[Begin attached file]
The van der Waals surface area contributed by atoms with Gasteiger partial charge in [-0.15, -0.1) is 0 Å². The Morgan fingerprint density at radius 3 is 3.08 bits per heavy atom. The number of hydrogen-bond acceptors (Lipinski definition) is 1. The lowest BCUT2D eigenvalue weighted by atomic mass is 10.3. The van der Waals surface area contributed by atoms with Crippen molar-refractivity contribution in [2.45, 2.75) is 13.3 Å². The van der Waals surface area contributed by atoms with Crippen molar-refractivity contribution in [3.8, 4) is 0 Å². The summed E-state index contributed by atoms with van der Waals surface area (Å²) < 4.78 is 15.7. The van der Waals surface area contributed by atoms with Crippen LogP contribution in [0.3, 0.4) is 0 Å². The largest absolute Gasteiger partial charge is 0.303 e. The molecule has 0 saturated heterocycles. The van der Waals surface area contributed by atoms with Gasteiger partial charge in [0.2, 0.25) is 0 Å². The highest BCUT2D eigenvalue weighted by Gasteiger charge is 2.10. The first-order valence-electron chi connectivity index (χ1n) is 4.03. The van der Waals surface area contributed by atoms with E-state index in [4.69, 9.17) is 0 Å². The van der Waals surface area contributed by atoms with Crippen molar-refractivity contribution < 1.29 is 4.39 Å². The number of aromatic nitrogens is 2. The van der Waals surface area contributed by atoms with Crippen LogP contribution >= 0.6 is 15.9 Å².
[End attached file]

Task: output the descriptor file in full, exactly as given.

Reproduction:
The van der Waals surface area contributed by atoms with Gasteiger partial charge in [-0.15, -0.1) is 0 Å². The Morgan fingerprint density at radius 3 is 3.08 bits per heavy atom. The number of hydrogen-bond acceptors (Lipinski definition) is 1. The lowest BCUT2D eigenvalue weighted by atomic mass is 10.3. The van der Waals surface area contributed by atoms with Crippen molar-refractivity contribution in [2.45, 2.75) is 13.3 Å². The van der Waals surface area contributed by atoms with Crippen molar-refractivity contribution in [3.8, 4) is 0 Å². The summed E-state index contributed by atoms with van der Waals surface area (Å²) < 4.78 is 15.7. The van der Waals surface area contributed by atoms with Crippen LogP contribution in [0.3, 0.4) is 0 Å². The largest absolute Gasteiger partial charge is 0.303 e. The molecule has 0 saturated heterocycles. The van der Waals surface area contributed by atoms with Gasteiger partial charge in [0.2, 0.25) is 0 Å². The highest BCUT2D eigenvalue weighted by Gasteiger charge is 2.10. The first-order valence-electron chi connectivity index (χ1n) is 4.03. The van der Waals surface area contributed by atoms with E-state index in [4.69, 9.17) is 0 Å². The van der Waals surface area contributed by atoms with Crippen molar-refractivity contribution < 1.29 is 4.39 Å². The number of aromatic nitrogens is 2. The van der Waals surface area contributed by atoms with Crippen LogP contribution >= 0.6 is 15.9 Å².